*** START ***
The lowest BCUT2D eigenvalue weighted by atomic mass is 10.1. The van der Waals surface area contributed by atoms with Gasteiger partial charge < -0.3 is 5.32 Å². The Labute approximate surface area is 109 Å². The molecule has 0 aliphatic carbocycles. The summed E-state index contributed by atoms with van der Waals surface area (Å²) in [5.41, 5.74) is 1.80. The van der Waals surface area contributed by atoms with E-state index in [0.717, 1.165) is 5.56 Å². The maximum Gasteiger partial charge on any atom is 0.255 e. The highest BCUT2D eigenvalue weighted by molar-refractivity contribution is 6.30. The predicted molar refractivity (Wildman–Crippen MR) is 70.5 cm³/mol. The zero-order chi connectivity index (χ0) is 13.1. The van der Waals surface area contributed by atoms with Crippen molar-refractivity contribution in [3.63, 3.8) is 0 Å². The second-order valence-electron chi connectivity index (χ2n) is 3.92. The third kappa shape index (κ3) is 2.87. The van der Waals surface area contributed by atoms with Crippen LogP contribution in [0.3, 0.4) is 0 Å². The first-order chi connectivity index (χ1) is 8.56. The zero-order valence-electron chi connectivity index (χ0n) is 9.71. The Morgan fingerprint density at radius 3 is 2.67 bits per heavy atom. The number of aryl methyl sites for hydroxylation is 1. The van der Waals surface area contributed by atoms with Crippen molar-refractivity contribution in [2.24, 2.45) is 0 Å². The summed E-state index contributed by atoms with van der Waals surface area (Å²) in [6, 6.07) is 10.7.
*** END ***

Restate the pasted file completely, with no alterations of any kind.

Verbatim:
The lowest BCUT2D eigenvalue weighted by atomic mass is 10.1. The van der Waals surface area contributed by atoms with Gasteiger partial charge < -0.3 is 5.32 Å². The Labute approximate surface area is 109 Å². The molecule has 0 aliphatic carbocycles. The summed E-state index contributed by atoms with van der Waals surface area (Å²) in [5.41, 5.74) is 1.80. The van der Waals surface area contributed by atoms with E-state index in [0.717, 1.165) is 5.56 Å². The maximum Gasteiger partial charge on any atom is 0.255 e. The highest BCUT2D eigenvalue weighted by molar-refractivity contribution is 6.30. The predicted molar refractivity (Wildman–Crippen MR) is 70.5 cm³/mol. The zero-order chi connectivity index (χ0) is 13.1. The van der Waals surface area contributed by atoms with Crippen molar-refractivity contribution in [3.63, 3.8) is 0 Å². The second-order valence-electron chi connectivity index (χ2n) is 3.92. The third kappa shape index (κ3) is 2.87. The van der Waals surface area contributed by atoms with Crippen LogP contribution in [0.3, 0.4) is 0 Å². The first-order chi connectivity index (χ1) is 8.56. The zero-order valence-electron chi connectivity index (χ0n) is 9.71. The Morgan fingerprint density at radius 3 is 2.67 bits per heavy atom. The number of aryl methyl sites for hydroxylation is 1. The van der Waals surface area contributed by atoms with Crippen molar-refractivity contribution in [2.24, 2.45) is 0 Å². The summed E-state index contributed by atoms with van der Waals surface area (Å²) in [6, 6.07) is 10.7.